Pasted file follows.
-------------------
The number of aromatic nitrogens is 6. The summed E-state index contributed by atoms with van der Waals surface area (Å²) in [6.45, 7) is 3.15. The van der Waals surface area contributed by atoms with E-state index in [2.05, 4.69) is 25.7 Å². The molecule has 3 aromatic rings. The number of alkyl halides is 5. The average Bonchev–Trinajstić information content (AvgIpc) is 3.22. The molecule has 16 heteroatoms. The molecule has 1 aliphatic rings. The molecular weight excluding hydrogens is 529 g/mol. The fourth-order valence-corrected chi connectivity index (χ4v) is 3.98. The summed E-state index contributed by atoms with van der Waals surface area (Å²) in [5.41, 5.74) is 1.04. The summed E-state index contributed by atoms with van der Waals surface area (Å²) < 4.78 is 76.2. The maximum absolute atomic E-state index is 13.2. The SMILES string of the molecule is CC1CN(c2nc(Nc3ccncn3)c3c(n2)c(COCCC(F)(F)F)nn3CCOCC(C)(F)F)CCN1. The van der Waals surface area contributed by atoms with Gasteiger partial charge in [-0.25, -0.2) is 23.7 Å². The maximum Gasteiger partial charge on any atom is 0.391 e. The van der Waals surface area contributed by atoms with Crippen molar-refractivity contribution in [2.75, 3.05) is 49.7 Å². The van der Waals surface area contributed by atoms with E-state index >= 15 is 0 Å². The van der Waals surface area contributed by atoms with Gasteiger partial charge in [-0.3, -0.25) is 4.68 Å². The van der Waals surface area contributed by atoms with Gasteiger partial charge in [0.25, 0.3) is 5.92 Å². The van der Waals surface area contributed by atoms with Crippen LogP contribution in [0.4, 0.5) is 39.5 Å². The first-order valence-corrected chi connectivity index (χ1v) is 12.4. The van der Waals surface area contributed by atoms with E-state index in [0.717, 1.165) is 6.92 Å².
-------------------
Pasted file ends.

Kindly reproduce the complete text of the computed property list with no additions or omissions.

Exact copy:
The number of aromatic nitrogens is 6. The summed E-state index contributed by atoms with van der Waals surface area (Å²) in [6.45, 7) is 3.15. The van der Waals surface area contributed by atoms with E-state index in [2.05, 4.69) is 25.7 Å². The molecule has 3 aromatic rings. The number of alkyl halides is 5. The average Bonchev–Trinajstić information content (AvgIpc) is 3.22. The molecule has 16 heteroatoms. The molecule has 1 aliphatic rings. The molecular weight excluding hydrogens is 529 g/mol. The fourth-order valence-corrected chi connectivity index (χ4v) is 3.98. The summed E-state index contributed by atoms with van der Waals surface area (Å²) in [5.41, 5.74) is 1.04. The summed E-state index contributed by atoms with van der Waals surface area (Å²) < 4.78 is 76.2. The maximum absolute atomic E-state index is 13.2. The SMILES string of the molecule is CC1CN(c2nc(Nc3ccncn3)c3c(n2)c(COCCC(F)(F)F)nn3CCOCC(C)(F)F)CCN1. The van der Waals surface area contributed by atoms with Gasteiger partial charge in [-0.25, -0.2) is 23.7 Å². The maximum Gasteiger partial charge on any atom is 0.391 e. The van der Waals surface area contributed by atoms with Crippen molar-refractivity contribution in [2.75, 3.05) is 49.7 Å². The van der Waals surface area contributed by atoms with E-state index >= 15 is 0 Å². The van der Waals surface area contributed by atoms with Gasteiger partial charge in [-0.3, -0.25) is 4.68 Å². The van der Waals surface area contributed by atoms with Gasteiger partial charge in [0.25, 0.3) is 5.92 Å². The van der Waals surface area contributed by atoms with Crippen LogP contribution in [0.4, 0.5) is 39.5 Å². The first-order valence-corrected chi connectivity index (χ1v) is 12.4. The van der Waals surface area contributed by atoms with E-state index in [0.717, 1.165) is 6.92 Å².